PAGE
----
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Mind the gap! Disbelief as council raise no objections to planning application, despite road being too narrow

RESIDENTS of an historic road in Frome have raised objections to plans for four new homes, expressing their disbelief at Somerset County Council’s failure to recognise that their road fails required safety standards to allow access for industrial and emergency vehicles.

Residents of The Retreat, claim that a highways officer from the county council was sent to investigate road access to the proposed housing development, but did not measure the width of the road, and is refusing to return to do so.

Former Mayor of Frome and founder of the Frome Festival, Martin Bax, who lives on The Retreat, says that the road at its narrowest point is 2.8 metres, falling short of the 3.7m required by statutory building regulations and confirmed by Devon and Somerset Fire and Rescue Services.

Martin Bax wrote to Somerset County Council to complain about the “obstinate and graceless” approach of its highways development control officers, who are responsible for  assessing the impact of building proposals on Frome’s road system. He has now had a reply on behalf of the chief executive and the leader of the council supporting the Highways Department’s refusal to object to the development.

Martin said, “In addition to ignoring the safety requirements for emergency vehicle access, the highways officers are also discounting an alarming increase in accidents at The Retreat’s junction with the busy Wallbridge Road since the installation of new traffic lights to a nearby housing estate, and are taking at face value a seriously underestimated increase in traffic in The Retreat provided by the developers.

“Somerset’s highways department is refusing to protect lives – the most vital part of your responsibilities – by ensuring there is sufficient room for the emergency services to get through to the potential proposed new development.

“The proposal and the council officials’ response also takes no account of the safety of the large number of young children who use the road to meet, play and help make this such a friendly and rewarding community to live in.

“When we learnt that the highways officer hadn’t measured the width of the road, we naturally assumed that, being a responsible body, the mistake would be acknowledged, an apology offered and a second visit would be the automatic response to carry out this essential task.

“Instead of that, they have endorsed the failure of the original officer and seem not to care one whit whether a fire engine could potentially get through or not. We find this incredible and totally unacceptable and are now planning to ask the Local Government ombudsman to force Somerset County Council do its job.”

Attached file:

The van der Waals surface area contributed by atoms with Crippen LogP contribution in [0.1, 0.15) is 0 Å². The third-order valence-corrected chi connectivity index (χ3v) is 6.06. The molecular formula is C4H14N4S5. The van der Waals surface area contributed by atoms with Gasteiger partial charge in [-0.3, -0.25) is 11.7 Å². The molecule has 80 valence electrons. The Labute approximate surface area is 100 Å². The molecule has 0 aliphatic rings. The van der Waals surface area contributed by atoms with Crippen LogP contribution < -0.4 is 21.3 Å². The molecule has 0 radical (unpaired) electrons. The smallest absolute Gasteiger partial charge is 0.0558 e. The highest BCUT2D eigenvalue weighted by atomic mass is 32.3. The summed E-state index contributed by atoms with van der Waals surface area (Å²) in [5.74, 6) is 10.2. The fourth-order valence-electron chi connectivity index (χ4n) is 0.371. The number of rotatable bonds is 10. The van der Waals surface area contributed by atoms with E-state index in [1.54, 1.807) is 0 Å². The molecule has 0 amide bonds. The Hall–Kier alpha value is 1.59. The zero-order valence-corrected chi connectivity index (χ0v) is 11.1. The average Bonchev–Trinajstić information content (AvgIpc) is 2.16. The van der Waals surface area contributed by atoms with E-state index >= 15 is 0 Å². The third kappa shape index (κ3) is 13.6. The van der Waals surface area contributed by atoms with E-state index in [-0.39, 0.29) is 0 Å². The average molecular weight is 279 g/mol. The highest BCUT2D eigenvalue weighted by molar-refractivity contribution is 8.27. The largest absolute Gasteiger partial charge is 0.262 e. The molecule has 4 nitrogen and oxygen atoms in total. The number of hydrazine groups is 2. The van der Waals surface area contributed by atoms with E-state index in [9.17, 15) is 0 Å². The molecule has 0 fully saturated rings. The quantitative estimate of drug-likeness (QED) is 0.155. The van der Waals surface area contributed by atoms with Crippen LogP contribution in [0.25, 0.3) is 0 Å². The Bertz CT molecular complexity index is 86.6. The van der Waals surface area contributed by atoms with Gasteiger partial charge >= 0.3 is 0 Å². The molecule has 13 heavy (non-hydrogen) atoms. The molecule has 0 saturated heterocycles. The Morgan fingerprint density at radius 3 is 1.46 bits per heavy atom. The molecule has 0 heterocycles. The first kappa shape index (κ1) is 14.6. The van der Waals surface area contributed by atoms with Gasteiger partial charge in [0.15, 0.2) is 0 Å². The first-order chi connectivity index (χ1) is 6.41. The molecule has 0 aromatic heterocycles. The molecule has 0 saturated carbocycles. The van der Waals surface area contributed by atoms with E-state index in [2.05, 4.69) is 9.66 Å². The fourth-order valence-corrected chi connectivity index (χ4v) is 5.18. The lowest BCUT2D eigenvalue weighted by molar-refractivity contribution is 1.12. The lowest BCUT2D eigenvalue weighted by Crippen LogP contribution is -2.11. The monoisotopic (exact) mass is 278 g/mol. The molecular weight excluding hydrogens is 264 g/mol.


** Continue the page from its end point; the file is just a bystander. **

The residents have the support of their local Mendip Green Party councillor, Shane Collins, who said, “Due to the loss of workspace, loss of access to the River Frome, a road too narrow for fire engines, an increase in car use onto the busy Wallbridge Road and total local opposition, I have asked for this revised application to be called in and decided by the planning committee and note that the Frome planning advisory group has recommended refusal for the original and revised proposal.”

The residents are objecting to the plan to build four new houses in the private and historic road on the eastern side of Frome Railway Station for a number of reasons. As well as arguing that the narrowness and position of the road make it unsuitable and dangerous for such a scheme, they say that it will remove much-needed workshop space in the town, block access to a path along the River Frome, and overwhelm their small community.

A spokesman for Somerset County Council said, “Highway safety is a key priority for us and we have considered this matter very carefully. However, the site is already approved for commercial use and there is nothing to suggest the proposed residential units will lead to an increase in potential traffic. We also believe that emergency vehicles will be able to access the proposed development in the same way they would access the current commercial units if required. Therefore, there are not sufficient grounds for us to object to the planning application. A final decision on whether to approve the development will be made by the district council as the planning authority.”

The housing proposal will be considered by Mendip Planning Board shortly. To view the full application search 2017/3154/FUL in the planning search at www.mendip.gov.uk.

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